Killing Yourself to Live: 85% of a True Story by Chuck Klosterman
reviewed by Courtney
The book long version of his 2003 Spin Magazine cover story on the same topic, Chuck Klosterman's Killing Yourself to Live: 85% of a True Story recounts a road trip he took to the death sites of various famous musicians. Ostensibly addressing the intriguing relation of death to rock and roll stardom, and the way that death often contributes to a musician's credibility, the book actually spends relatively little time on the circumstances of those deaths, instead focusing on the personal, existential, and romantic conflicts of the author, and the people he encounters on his journey.
Klosterman's humorous, self-aware voice makes him an engaging cultural critic, and the convoluted, often-comedic interpretations and theories that frame his articles translate well to a book format. Automobiles and the myth of "The Road" have been the inspiration for much of American rock music and popular culture, and so provide the perfect venue for Klosterman's consideration of that inspiration and of the role of transience and finality in both music and life. His rambling narration, and circular, obsessive analysis of past relationships and existential ideas reflect the inherently repetitive and hypnotic nature of solo long-distance car travel. The soundtrack to his road trip becomes the soundtrack to his thoughts, the narrative interweaving with his musical commentary until even his past romances are expressed in terms of the members of the band KISS.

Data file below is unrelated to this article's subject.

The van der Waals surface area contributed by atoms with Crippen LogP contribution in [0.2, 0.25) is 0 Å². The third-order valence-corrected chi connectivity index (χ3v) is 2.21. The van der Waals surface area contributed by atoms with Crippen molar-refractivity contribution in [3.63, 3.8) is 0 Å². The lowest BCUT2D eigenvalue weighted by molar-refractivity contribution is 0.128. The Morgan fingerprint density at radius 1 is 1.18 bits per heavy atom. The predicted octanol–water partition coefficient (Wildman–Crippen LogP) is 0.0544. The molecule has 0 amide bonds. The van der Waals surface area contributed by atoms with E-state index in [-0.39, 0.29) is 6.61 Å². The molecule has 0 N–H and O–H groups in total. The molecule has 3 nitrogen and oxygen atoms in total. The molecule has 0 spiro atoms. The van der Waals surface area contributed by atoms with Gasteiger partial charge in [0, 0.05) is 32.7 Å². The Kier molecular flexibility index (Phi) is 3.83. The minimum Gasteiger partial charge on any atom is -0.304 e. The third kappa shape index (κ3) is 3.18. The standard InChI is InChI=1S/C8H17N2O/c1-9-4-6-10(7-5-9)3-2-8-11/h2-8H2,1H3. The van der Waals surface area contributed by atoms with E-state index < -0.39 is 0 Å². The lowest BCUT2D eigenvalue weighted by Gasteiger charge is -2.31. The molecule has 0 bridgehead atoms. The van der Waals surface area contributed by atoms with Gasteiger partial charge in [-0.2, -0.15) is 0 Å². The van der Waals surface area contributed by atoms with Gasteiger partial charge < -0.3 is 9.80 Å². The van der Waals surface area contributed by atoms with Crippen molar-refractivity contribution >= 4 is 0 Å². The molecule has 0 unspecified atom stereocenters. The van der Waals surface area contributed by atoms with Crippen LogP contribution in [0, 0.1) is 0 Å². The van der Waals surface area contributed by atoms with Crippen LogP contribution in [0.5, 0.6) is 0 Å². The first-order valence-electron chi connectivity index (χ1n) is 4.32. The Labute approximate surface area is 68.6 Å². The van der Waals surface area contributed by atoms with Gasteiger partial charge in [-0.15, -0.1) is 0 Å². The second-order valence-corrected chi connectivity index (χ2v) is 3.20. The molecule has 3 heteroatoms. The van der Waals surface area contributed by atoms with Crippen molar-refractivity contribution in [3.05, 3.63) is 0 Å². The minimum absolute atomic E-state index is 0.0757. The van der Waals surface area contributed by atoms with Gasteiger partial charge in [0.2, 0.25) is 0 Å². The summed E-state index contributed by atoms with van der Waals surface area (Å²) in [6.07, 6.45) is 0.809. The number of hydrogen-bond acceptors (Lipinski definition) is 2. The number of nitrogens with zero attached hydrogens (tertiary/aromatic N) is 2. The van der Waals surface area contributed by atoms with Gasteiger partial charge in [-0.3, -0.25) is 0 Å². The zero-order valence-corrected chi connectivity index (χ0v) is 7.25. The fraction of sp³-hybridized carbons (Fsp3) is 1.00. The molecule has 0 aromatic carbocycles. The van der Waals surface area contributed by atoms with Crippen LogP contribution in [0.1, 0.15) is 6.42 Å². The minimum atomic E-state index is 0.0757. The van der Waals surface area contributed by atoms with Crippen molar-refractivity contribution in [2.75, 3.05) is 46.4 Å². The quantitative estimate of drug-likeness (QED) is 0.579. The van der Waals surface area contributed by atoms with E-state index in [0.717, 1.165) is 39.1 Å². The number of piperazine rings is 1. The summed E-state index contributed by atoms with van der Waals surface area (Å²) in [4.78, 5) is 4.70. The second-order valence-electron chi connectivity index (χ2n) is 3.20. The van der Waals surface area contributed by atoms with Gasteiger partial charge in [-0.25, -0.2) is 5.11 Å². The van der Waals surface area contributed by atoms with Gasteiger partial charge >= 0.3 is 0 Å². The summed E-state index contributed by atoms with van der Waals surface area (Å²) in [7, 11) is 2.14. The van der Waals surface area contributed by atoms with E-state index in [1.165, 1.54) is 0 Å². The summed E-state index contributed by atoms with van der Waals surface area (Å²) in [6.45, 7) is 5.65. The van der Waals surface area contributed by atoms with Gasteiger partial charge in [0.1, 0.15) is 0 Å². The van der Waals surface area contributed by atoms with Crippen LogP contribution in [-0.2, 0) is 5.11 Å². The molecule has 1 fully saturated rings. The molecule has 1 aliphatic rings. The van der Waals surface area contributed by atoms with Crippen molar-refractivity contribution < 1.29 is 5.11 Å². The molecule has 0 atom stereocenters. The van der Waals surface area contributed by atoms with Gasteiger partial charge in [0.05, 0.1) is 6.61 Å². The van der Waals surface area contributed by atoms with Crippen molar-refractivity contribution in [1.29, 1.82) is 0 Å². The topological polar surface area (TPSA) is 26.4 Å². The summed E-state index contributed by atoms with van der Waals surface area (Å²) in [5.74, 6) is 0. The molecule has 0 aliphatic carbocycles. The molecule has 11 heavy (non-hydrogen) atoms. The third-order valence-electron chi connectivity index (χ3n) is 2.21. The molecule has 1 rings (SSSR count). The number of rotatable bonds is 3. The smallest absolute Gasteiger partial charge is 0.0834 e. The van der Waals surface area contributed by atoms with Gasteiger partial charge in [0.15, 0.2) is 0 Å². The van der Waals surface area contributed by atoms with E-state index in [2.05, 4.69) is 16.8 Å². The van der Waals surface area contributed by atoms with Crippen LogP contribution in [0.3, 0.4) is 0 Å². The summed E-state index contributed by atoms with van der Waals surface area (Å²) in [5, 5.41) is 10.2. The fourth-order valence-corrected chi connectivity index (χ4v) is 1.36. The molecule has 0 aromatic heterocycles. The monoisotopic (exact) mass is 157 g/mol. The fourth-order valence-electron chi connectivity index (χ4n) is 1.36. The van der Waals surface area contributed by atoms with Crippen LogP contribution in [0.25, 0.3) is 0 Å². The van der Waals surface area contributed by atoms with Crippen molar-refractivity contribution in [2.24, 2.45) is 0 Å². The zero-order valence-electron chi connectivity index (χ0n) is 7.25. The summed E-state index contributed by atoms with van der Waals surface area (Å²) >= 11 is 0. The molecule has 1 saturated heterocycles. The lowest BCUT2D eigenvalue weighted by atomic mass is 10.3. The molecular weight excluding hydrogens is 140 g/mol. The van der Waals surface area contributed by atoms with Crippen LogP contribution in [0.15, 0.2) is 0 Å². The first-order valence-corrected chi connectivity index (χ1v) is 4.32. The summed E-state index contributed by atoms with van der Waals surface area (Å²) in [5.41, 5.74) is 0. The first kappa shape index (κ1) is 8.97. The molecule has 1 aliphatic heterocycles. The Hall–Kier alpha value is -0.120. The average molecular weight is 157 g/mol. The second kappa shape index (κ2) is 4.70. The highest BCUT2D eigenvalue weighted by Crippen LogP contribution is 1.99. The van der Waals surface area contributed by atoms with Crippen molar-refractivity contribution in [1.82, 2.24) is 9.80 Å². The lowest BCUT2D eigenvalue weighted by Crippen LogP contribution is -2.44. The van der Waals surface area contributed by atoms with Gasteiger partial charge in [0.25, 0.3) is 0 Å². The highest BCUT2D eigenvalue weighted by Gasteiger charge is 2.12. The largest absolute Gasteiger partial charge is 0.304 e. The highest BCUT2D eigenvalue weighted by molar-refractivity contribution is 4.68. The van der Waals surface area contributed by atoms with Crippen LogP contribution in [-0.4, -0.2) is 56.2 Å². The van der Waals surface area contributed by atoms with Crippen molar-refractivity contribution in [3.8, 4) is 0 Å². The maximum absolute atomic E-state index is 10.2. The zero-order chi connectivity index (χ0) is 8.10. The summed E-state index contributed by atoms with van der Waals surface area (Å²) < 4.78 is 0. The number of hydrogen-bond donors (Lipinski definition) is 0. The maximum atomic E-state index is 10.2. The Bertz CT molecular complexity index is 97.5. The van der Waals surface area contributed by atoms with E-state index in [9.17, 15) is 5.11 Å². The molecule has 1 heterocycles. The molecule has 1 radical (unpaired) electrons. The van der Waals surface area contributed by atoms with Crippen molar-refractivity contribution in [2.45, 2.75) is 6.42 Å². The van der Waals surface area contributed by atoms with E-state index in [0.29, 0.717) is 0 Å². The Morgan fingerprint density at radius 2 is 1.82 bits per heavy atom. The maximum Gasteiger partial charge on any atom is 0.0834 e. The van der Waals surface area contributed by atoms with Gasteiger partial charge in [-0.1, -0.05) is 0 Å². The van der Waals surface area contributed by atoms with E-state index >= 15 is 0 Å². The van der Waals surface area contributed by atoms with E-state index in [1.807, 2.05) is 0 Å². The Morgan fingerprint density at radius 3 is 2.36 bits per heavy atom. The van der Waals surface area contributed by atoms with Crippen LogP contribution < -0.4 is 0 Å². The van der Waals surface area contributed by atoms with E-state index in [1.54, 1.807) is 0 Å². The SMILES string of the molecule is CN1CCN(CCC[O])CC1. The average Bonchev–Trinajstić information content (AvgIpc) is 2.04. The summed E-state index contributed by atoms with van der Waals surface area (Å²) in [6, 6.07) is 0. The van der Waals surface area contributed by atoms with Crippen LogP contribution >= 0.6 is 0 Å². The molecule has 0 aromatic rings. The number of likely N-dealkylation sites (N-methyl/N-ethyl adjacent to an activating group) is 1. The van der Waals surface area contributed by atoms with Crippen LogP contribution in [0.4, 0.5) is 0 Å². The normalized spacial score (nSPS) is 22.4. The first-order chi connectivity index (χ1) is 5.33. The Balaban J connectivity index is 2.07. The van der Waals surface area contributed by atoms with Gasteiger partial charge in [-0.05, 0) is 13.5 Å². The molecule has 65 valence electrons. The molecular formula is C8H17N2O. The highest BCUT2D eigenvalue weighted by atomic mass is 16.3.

Despite extensive passages on the impact of death on a musician's legacy, and detailed discussions of morbid ideas like the perfect death song, or how long it would take for news of his own death to travel to his friends and family, much of Killing Yourself to Live ends up being an examination of modern American life. On his road trip, Klosterman encounters a variety of strange, interesting people, from a Cracker Barrel waitress who engages him about Kafka to a teenage girl in his hotel who asks him for marijuana to the relatives of those who died in a fire at a Great White concert Rhode Island who pay tribute to the deceased by playing music and sharing cocaine.
The book is full of the bizarre facts (Both Duane Allman and Allman Brothers Band bassist Berry Oakley died in motorcycle accidents on the same road, nearly one year apart; Marc Bolan of T.Rex was obsessed with cars and died in a car accident without ever learning to drive, apparently because of his fear of dying in a car accident; more than a logical percent of rock stars die in plane crashes) and interesting encounters that accompany this kind of morbid, death-tourism. The life and death of rock stars has always fascinated us, just consider the persistence of the "Paul is dead" or "Elvis is alive" conspiracy theories. Killing Yourself to Live is more than just a recapitulation of famous deaths because Klosterman attempts to dissect that fascination itself. While his success is questionable given the ambition of the goal, the book does morph into a highly personal examination of his own romantic past, presented in his unique, often hilarious, and occasionally meaningful style.Posted by at June 20, 2011 04:06 PM